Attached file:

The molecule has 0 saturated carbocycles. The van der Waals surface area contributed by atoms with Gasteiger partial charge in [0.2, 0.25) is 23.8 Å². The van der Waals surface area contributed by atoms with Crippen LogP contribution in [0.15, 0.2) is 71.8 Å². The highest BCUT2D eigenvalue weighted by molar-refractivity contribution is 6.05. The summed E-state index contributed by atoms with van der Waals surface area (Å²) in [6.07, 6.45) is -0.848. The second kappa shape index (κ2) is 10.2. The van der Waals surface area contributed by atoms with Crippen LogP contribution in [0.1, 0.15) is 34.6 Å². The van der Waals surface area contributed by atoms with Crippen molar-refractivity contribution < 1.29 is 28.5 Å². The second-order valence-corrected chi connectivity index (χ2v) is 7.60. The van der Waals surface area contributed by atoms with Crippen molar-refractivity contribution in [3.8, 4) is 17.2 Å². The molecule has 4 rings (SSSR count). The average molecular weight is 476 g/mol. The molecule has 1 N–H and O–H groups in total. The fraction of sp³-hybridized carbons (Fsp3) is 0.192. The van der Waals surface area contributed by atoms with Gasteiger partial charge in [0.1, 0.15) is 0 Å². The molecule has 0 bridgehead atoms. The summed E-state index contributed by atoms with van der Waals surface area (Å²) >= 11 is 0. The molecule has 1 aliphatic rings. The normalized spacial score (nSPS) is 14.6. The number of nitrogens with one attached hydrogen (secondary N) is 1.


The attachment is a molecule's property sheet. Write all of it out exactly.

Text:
The molecule has 0 saturated carbocycles. The van der Waals surface area contributed by atoms with Gasteiger partial charge in [0.2, 0.25) is 23.8 Å². The van der Waals surface area contributed by atoms with Crippen LogP contribution in [0.15, 0.2) is 71.8 Å². The highest BCUT2D eigenvalue weighted by molar-refractivity contribution is 6.05. The summed E-state index contributed by atoms with van der Waals surface area (Å²) in [6.07, 6.45) is -0.848. The second kappa shape index (κ2) is 10.2. The van der Waals surface area contributed by atoms with Crippen LogP contribution in [0.1, 0.15) is 34.6 Å². The van der Waals surface area contributed by atoms with Crippen molar-refractivity contribution < 1.29 is 28.5 Å². The second-order valence-corrected chi connectivity index (χ2v) is 7.60. The van der Waals surface area contributed by atoms with Crippen molar-refractivity contribution in [3.8, 4) is 17.2 Å². The molecule has 4 rings (SSSR count). The average molecular weight is 476 g/mol. The molecule has 1 N–H and O–H groups in total. The fraction of sp³-hybridized carbons (Fsp3) is 0.192. The van der Waals surface area contributed by atoms with Gasteiger partial charge in [0.1, 0.15) is 0 Å². The molecule has 0 bridgehead atoms. The summed E-state index contributed by atoms with van der Waals surface area (Å²) >= 11 is 0. The molecule has 1 aliphatic rings. The normalized spacial score (nSPS) is 14.6. The number of nitrogens with one attached hydrogen (secondary N) is 1.